Free Fire (2017).
Director: Ben Wheatley (A Field in England, High-Rise).
Cast: Sharlto Copley, Armie Hammer, Brie Larson, Cillian Murphy, Jack Reynor, Babou Ceesay, Enzo Cilenti, Sam Riley, Michael Smiley, Noah Taylor.
12 angry men and a woman suddenly find themselves in the middle of a free fire. It sounds like a lot of characters to keep count of, but Wheatley, together with fellow screenplay writer Amy Jump, manage to establish relationships, teams, and loyalty in a relatively short time. Almost every character is given a distinct personality, making it easy to follow who is shooting who and why. Whether it’s the no-nonsense Frank, the charismatic Ord, or the exaggerated Vernon, each person is a delight to watch and follow on their journey.
That journey is not only filled with a large number of bullets, but also some sharp shooting dialogue from each person holding a firearm. For every reload, there’s a response waiting to be quipped from someone waiting to get their shot in. “I’m not driving a fucking pizza delivery service!” shouts Vernon after Chris realises the weapons he’s ordered aren’t present.
Wheatley and Jump manage to create boundless amounts of tension between the two sides, even before the first bullet is fire. We find out that the hired muscle from each group had met one another the night before, which resulted in an altercation.
This is the catalyst which sets in motion the rest of the film. Cinematographer Laurie Rose favours close-ups and a camera positioned as close to the floor as possible, to match the position of the characters as they hide from incoming fire. He moves actors and the film around waist-high barriers, dust from the factory floor, and endless amounts of rubble.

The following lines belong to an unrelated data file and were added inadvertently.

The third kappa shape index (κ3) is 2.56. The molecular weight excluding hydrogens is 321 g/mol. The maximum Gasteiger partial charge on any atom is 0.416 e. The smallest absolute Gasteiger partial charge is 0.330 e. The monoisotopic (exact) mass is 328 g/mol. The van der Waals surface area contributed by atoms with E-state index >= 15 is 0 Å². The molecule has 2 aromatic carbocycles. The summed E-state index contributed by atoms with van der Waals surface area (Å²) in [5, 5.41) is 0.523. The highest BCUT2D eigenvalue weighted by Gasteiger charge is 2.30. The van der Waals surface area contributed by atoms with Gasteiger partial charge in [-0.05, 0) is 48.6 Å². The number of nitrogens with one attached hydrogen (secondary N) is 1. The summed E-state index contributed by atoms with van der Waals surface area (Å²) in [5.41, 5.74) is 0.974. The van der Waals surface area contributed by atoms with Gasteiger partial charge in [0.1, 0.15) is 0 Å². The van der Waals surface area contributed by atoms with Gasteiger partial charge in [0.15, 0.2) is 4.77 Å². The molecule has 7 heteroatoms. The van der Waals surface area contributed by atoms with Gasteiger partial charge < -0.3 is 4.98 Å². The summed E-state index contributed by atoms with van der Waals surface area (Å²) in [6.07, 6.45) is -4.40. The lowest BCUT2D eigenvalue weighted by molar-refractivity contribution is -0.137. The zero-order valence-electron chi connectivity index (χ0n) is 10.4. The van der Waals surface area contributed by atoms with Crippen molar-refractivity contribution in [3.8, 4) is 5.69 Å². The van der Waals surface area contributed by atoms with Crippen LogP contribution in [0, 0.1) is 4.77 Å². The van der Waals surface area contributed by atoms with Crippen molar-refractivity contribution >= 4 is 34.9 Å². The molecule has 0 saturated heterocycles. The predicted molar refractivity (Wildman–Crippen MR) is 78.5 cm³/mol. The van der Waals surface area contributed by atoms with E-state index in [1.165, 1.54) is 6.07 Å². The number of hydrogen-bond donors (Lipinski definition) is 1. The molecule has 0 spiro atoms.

Wheatley also prefers to keep his characters alive for as long as possible. Gunshots aren’t an instant kill. Instead, we get to see characters suffer from their injuries and slowly crawl to their demise. This allows for further altercations, more drama, and more importantly more hilarious back-and-forths between the Irishmen and the gunrunners.
By the third act, everyone’s crawling along the rubble-filled, dust-covered floor, trying to survive from their gunshot wounds. What started off as a rapid shoot-out has wound down to a battle of wits. There’s a brief intermission in the middle of the free for all, where the characters ceasefire for a minute and contemplate cutting their losses and getting out. But soon enough, the ear-piercing noise of a bullet sends everyone back into a frenzy, and the copious amounts of blood spilled begins to catch up with everyone who’s been hurt.
These guns are noisy, extremely noisy. The pop and burst of each bullet from its chamber is enthralling and feels visceral. The gunplay throughout the film is sublime, and the sound effects that accompany each gun makes each encounter all the more fun to watch, especially as the fight lasts just over the hour mark.
Keeping it consistent is some much-appreciated quality editing, flowing from one side to the other, helping the audience keep track of who is shooting who and which bullets are going where. Only a few times in this sixty-minute outburst does the film lose track of which direction the bullets are flying in.
Comparisons to Quentin Tarantino’s 1992 thriller classic Reservoir Dogs will be made, and for the most part, Wheatley’s film hits its target. It’s fast, it’s funky, but most important, it’s fun to watch.